WASHINGTON — Banks will be able to encourage customer to take a chance on saving under legislation that President Barack Obama signed into law Thursday.

WASHINGTON — Banks will be able to encourage customer to take a chance on saving under legislation that President Barack Obama signed into law Thursday.


The legislation, which Rep. Tom Cotton, R-Dardanelle, co-sponsored, would allow banks and thrifts to offer prize-linked savings accounts similar to ones available now at credit unions in a dozen states.


In a Michigan "Save to Win" program, credit union participants who deposit $25 into their savings account are entered into a monthly drawing where they can win up to $3,750.


Early data from the program shows that the incentive has been successful at encouraging first-time savers and low- to moderate-income savers, according to Cotton.


"I am pleased the American Savings Promotion Act is now law. This bill is not only a win for individuals and families who need to build savings, it’s proof that Washington can work toward common sense solutions," Cotton said.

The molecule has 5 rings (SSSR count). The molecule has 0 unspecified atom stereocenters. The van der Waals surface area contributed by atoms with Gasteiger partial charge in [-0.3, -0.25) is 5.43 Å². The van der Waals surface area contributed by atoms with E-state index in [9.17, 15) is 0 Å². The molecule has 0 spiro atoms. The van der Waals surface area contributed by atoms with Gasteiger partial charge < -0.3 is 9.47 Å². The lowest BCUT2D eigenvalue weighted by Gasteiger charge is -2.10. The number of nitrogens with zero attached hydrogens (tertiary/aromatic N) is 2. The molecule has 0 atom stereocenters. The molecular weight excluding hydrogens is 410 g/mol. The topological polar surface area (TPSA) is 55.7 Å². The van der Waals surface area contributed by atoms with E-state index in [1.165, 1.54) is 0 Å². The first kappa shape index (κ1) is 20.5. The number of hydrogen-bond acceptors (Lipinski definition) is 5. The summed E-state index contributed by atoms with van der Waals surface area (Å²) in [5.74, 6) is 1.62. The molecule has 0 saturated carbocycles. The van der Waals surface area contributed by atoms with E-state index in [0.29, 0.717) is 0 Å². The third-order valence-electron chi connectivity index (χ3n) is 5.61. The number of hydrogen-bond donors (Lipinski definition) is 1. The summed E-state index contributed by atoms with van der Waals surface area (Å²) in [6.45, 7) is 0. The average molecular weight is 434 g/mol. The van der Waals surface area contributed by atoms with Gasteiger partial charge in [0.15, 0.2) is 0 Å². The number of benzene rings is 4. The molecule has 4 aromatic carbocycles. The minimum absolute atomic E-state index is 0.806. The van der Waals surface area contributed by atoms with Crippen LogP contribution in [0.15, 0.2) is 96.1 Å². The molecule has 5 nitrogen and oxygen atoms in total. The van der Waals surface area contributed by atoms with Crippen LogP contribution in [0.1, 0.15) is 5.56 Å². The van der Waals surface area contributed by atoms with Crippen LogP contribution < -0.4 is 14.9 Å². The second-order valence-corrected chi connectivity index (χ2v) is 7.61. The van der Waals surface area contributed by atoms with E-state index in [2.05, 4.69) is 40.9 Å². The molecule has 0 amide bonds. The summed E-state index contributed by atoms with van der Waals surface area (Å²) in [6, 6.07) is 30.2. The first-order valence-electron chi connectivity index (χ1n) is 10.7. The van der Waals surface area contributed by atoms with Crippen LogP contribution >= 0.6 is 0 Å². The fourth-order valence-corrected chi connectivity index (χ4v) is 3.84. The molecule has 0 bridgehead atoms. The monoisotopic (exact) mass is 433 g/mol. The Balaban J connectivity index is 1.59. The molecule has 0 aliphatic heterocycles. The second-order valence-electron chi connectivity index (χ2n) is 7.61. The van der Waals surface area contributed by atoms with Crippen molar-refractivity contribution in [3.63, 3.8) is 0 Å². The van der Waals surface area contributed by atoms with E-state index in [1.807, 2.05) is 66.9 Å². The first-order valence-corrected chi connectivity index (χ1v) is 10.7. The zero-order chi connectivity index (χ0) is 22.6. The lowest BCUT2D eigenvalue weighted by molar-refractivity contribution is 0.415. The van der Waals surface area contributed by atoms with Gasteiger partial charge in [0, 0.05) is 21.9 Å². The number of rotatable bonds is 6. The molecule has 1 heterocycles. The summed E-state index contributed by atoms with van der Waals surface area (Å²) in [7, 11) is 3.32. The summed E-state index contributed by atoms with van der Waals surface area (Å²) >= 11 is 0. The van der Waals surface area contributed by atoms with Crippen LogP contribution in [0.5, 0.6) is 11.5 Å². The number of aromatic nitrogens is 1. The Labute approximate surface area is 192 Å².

Obama signed 51 bills into law on Thursday.


The American Savings Promotion Act was introduced into Congress last year by Rep. Derek Kilmer, D-Wash. Cotton and Rep. Niki Tsongas, D-Mass., were original co-sponsors. The bill passed the House on Sept. 15 by voice vote and cleared the Senate by unanimous consent on Dec. 10.


Cotton and Kilmer said that savings is one of the most critical factors in economic mobility.


The Pew Foundation’s Economic Mobility Project found that 71 percent of children born to high-saving but low-income parents emerge from the bottom income quintile in one generation, compared to only 50 percent of children from non-saving low-income households.


But, too many Americans live paycheck to paycheck. Forty-four percent of American households lack the savings needed to cover basic expenses for three months, they said.